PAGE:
It’s even better if you can find three or four different activities that you can rotate, so you don't become bored with your cross training session, or worse still - start to get adaptations and plateaus in your cross training activities. Think of this session as an opportunity to get a killer workout in and have some fun - it might be indoor climbing, rowing, kayaking - it really could be anything, but it needs to be different, and it needs to be tough!
Benefit #3: Cross Training Prevents Injury
One of the best ways to end your athletic career is through an injury, and one of the best ways to get injured is to do the same thing over and over. Constant repetitive impact or strain on the same joints or muscle groups will eventually wear them out. Think about how you get fit - basically you create minor injuries and the healing process contributes to improved fitness. It makes sense then to realize that if you overdo it, you might just get badly hurt.
However, a lot of athletes are very reluctant to take the rest and recovery time they need to prevent injuries or get so focused on intense training they just don't want to ease up, no matter how much their body may be telling them to. Cross training is a perfect solution if this sounds like you. Instead of pounding out more miles on the track, swimming even more laps, or putting in extra sets and reps when you lift, try swapping out some sessions for cross training.
Cross training enables you to train hard, maintaining (and maybe even improving) your strength or cardio fitness, but still gives your main target muscles and joints a break. If you're a runner, swapping out a session for swimming or cycling will let your bones and soft tissue recover from all that impact. If you’re a soccer player, try a strength session or some plyometrics instead. If you’re a volleyball player, try sprints instead of box jumps for a change.
One of the most effective cross training approaches to prevent injury in almost any sport is core development. Adding a core workout to your program, even on the same day as a regular workout, can help build stability, balance, and muscle control - all of which helps to keep you safe from injury!
Benefit #4: It Keeps You Motivated
The old adage ‘a change is as good as a rest’ has some bearing for athletes. We’ve already talked about the injury risk of training for your event or sport by only training for your event or sport, but it also wears out your mind. If you are swimming dozens of laps, sometimes twice a day, pounding out the miles on your daily runs, shooting endless baskets in the gym, of pushing rep after rep in the weight room, sooner or later you’ll get bored, no matter how much you love your sport.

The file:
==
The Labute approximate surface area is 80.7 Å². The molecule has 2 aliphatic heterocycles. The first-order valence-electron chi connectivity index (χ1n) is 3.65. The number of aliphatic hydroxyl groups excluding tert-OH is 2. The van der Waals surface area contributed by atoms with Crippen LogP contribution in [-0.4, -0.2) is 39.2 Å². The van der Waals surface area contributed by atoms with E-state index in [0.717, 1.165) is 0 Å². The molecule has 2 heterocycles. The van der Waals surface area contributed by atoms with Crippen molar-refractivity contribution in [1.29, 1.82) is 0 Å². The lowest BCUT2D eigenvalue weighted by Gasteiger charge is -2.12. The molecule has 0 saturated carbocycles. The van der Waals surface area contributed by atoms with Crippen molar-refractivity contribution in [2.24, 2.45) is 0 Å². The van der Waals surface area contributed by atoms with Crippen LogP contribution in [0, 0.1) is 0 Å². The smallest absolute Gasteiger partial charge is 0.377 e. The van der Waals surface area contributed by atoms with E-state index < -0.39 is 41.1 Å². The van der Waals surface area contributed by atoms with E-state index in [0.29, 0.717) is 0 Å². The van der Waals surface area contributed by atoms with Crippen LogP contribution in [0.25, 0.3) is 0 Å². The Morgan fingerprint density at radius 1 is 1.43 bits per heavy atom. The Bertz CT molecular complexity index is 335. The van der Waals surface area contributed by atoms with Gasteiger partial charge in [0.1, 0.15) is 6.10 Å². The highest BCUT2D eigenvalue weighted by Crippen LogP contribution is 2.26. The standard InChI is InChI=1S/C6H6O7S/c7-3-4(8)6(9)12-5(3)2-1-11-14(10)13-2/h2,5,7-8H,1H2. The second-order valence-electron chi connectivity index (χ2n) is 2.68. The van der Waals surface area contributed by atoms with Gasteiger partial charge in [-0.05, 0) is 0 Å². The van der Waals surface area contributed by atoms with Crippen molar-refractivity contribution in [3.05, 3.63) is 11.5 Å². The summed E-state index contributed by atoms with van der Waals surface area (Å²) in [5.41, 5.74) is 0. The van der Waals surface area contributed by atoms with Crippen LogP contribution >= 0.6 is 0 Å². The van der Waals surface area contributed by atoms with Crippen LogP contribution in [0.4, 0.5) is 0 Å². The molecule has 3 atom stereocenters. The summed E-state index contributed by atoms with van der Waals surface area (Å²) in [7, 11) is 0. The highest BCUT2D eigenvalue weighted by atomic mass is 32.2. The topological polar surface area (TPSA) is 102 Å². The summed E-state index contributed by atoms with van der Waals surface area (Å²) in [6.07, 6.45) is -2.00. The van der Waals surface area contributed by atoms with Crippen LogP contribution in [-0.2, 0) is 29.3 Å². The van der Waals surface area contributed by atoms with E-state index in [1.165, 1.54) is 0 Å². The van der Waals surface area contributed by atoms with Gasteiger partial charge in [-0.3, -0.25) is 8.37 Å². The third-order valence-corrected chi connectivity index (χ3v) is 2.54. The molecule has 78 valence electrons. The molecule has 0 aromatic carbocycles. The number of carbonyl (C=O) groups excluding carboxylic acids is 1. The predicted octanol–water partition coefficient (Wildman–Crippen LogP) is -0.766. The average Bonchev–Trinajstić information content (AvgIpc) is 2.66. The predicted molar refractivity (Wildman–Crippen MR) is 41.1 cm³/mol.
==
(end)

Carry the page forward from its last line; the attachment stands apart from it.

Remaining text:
If you find that it’s getting tough to get out of bed and get your workout started, then cross training could be an ideal solution. Not only will you find some much-needed interest and variety by trying something different, but if you pick something challenging, you’ll get the added benefit of learning to refocus on skills and form.
For example, if you are a volleyball player, chances are you’ve also thought about or experimented with the benefits of rowing for plyometric jump strength. Don't just head down to the gym and get on the rower and discover a new kind of monotony - how about getting out on the water and trying some competitive sculling? Your mind will benefit from having to learn new skills, muscle control, and balance, and you’ll get back to the volleyball court refreshed physically and mentally. Not to mention that it’s a great excuse to get outdoors!
Benefit #5: It Improves Your Sport Performance
If you are thoughtful about your cross training, you might even find that the cross training activities you choose can actually improve your performance in your primary sport. If you are a very competitive, highly focused athlete, it’s easy to get yourself so wrapped up in targeted, sports-specific training that you forget that your whole body contributes to your success.
Taking some time to evaluate your recent progress and performance to see if there might be any points of weakness is the first step. Have you started to develop some niggling injuries? Do you find your form deteriorates as you get tired? Is fatigue or muscle weakness catching you out in particular movements or efforts? Analyze your weaknesses, and see if there are cross training opportunities that can help turn them into strengths.
Here’s an example - if you are a runner, and you find that your shins, back or neck start to hurt after a certain point in your runs, it could be because you are getting tired, leaning forward, and losing form, placing more strain on your spine and lower legs. Try something that can help with core strength and shoulder stability. Pilates, rowing, deadlifts - all of these can help improve your muscular endurance to protect your running form.
Or, if you're a cyclist and you are competitive on the flat but struggling to stay with the peloton when you hit a hill, you might try some off season cross country skiing to build your quad strength, balance, and lower body muscle control. Is basketball your thing but your shoulders are sore after a practice or a game? Try indoor climbing to build flexibility and rotator cuff strength.
Once you get the hang of how cross training can work for you, the possibilities are endless, and there's sure to be a great selection of cross training sports and activities that will help you stay healthy and even improve your performance!
Have these five science-backed benefits of cross training convinced you to add some variety to your training? If you’ve branched out into other sports to help prevent injury, improve your performance, or just keep your motivation going, we’d love to hear about it. Maybe you’ve even become a serious and successful multi-sport competitor through cross training!